Q: So you qualified for the Olympics as an individual, but your country didn’t qualify a team (Venezuela finished 7th in team competition.) How will Venezuela move forward?
A: We didn’t perform at our best that day, and I hope that we can get the team more organized, and work hard in the next four years, and not take it as a failure, we try to turn it around and make it better, and improve and get better horses and come back in four years and try and qualify a team. We have talented riders and if we do everything right, we could try and get the qualification through the WEG. I think we should aim to get in the top ten in the next WEG, and if we don’t get there, but we make a big effort, we’re going to land better than where we are now.
We’ve always been a nation without so many riders, so we need to find the way to get the fourth and fifth rider on better horses, so we don’t get ourselves caught in this same situation.
Q: Much was made about the significance of your silver medal, not just for your country
but for the immediate effects it will have on your career (one of the rewards of a podium finish at an international championship is pre-qualification for the grand prix at any show for the next four years.) Can you talk about that?
A: Yes, it’s the fact of knowing that you are going to go to the show and you are going to jump the grand prix, I believe it’s going to help me. I really always had to work very hard to qualify for the grand prix. But the group of horses I have now, it suits them [to be pre-qualified], and personally, the biggest thing to me is it’s very gratifying to know not only that you did it, but that you’re capable of it. In my head all the time, I’m thinking ‘am I good enough, can I do it, can I do it?’ To know that you are good enough to go there and be competitive at that level is amazing.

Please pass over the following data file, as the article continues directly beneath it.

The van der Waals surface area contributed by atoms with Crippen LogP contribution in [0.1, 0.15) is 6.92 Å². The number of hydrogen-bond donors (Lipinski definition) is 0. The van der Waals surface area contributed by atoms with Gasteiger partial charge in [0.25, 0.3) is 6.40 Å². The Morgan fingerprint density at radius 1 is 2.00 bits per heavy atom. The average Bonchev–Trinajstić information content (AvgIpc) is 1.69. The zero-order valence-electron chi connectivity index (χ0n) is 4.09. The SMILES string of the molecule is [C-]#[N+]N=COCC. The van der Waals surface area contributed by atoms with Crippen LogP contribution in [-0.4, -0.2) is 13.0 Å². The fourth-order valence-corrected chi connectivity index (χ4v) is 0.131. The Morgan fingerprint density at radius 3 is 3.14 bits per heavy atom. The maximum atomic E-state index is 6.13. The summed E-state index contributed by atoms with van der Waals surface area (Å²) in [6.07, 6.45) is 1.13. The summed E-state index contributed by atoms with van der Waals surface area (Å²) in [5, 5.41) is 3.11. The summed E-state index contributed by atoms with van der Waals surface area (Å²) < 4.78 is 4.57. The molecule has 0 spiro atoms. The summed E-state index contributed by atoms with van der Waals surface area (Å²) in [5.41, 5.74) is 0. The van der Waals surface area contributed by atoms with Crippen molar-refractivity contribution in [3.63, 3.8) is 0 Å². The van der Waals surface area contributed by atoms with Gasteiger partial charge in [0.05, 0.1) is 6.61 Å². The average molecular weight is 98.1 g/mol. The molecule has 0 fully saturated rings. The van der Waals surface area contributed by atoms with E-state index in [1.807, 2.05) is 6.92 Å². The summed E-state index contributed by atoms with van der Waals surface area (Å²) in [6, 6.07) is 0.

Q: And what of your horse, Darlon Van Groenhove (Quibelle Van Groenhove x Heartbreaker)? Where did you find him?
A: We bought Darlon two years ago through Steve Guerdat. I was visiting my girlfriend at a show in Switzerland, and Steve said he thought he had a horse that would suit me. So we got in the car, drove two and a half hours to go to the horse, and I rode the horse in jeans over a few jumps. I quite liked the horse but we didn’t expect him to be this good. When we got him, he just turned out to be better and better. Last year in the Nations Cup in Arezzo he was double clear, and from that we started to think that this might be something. This year in Kentucky he was very good, he won a grand prix, and then he got to Calgary and won one of the biggest classes in the first week, the Queen’s Cup Grand Prix.
This horse was sending all the right signals that he was ready [for a championship], so we gave him a chance at the Pan Ams, and now I think it will either be him, or a new mare that we just bought who will probably be going to the Olympics.
Q: How did Nelson and Rodrigo Pessoa influence your career?
A: In Venezuela, being a professional show jumper is not a common career. Growing up in Venezuela, when I said I wanted to do show jumping, everyone asked how I could make a living at it. And all throughout school, when I was trying to figure out a way to do it, the biggest name in show jumping was Rodrigo Pessoa, especially in South America. We all rode in Pessoa saddles and he was just the biggest thing.